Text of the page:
Another approach is to provide opportunities such as an option to buy carbon offsets at the checkout that mitigate the effect of environmentally damaging shipping choices. Online retailer Etsy offers this option.
Research suggests that if companies frame such choices in the right way, consumers will respond. Experiments conducted by MIT CTL’s Sustainable Logistics initiative with one of Mexico’s largest retail e-commerce companies show that 70 percent of surveyed customers claim to be willing to extend delivery windows by four days on average after learning about the environmental impact of their initial buying choice.
Importantly, the researchers found that providing information on the effects of their purchase in terms of carbon emissions hardly swayed individuals’ buying decisions. However, tying the number of trees required to offset the environmental impact of, say, choosing fast shipping, did persuade many buyers to select more environmentally friendly delivery options.
“A transparent supply chain, one that shows buyers relevant information about the materials in a product and how it was made and delivered to the retailer, is the Holy Grail.”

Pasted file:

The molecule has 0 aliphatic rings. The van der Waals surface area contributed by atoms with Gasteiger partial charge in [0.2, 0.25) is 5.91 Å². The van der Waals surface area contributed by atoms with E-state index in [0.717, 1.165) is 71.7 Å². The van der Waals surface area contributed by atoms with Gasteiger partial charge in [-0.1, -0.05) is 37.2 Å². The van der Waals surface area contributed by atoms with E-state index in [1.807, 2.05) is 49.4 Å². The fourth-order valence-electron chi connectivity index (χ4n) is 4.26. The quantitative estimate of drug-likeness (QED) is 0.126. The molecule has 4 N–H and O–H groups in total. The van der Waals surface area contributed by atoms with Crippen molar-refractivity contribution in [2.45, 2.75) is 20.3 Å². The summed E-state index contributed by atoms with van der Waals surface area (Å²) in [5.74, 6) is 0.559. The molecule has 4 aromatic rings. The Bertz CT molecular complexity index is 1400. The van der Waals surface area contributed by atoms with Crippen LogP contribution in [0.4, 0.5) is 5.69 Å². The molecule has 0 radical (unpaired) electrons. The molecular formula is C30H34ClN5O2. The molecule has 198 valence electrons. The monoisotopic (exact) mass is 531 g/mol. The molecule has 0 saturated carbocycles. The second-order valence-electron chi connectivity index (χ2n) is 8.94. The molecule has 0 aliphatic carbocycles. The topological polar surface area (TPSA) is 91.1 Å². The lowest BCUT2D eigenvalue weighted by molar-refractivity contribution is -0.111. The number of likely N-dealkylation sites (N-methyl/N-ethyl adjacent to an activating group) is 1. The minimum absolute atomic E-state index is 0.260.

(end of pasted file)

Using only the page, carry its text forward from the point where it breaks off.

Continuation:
After completing a responsible purchase, the buyer now waits in anticipation of receiving the item. The supply chain is responsible for delivering the right product to the right place at the right time without damages.
This feat is nothing new — supply chains have been doing this since commerce began — but today’s consumers are incredibly intolerant of purchase-related problems.
In addition, commerce has become a lot more complicated. A supply chain that delivers a product from, say, a factory in Tianjin, China, to a store shelf or a buyer’s doorstep in Omaha, Nebraska, spans multiple geographies and regulatory jurisdictions, not to mention countless intermediaries and various modes of transportation.
Completing deliveries in today’s traffic-choked urban areas is another formidable challenge. Remote and rural areas, especially in under-developed regions, can be just as tricky to serve cost effectively.
And the delivery challenge is not getting any easier. A growing volume of the carbon pumped into the atmosphere comes from freight operations.
The demand for freight transportation is expected to triple over the next few years. If we continue shipping goods as we do today, freight emissions will surpass energy as the most carbon-intensive sector by 2050, doubling carbon emissions by that year.
“Aided and abetted by retailers’ convenient returns policies, the volume of product returns has climbed steadily during recent years.”
Success! The shipment arrives on the buyer’s doorstep, ready for gift wrapping. The buyer gives a present to grandma, but it turns out she stopped drinking coffee!
Now we get into the returns process, which can undermine all the good work done to make this a responsible purchase.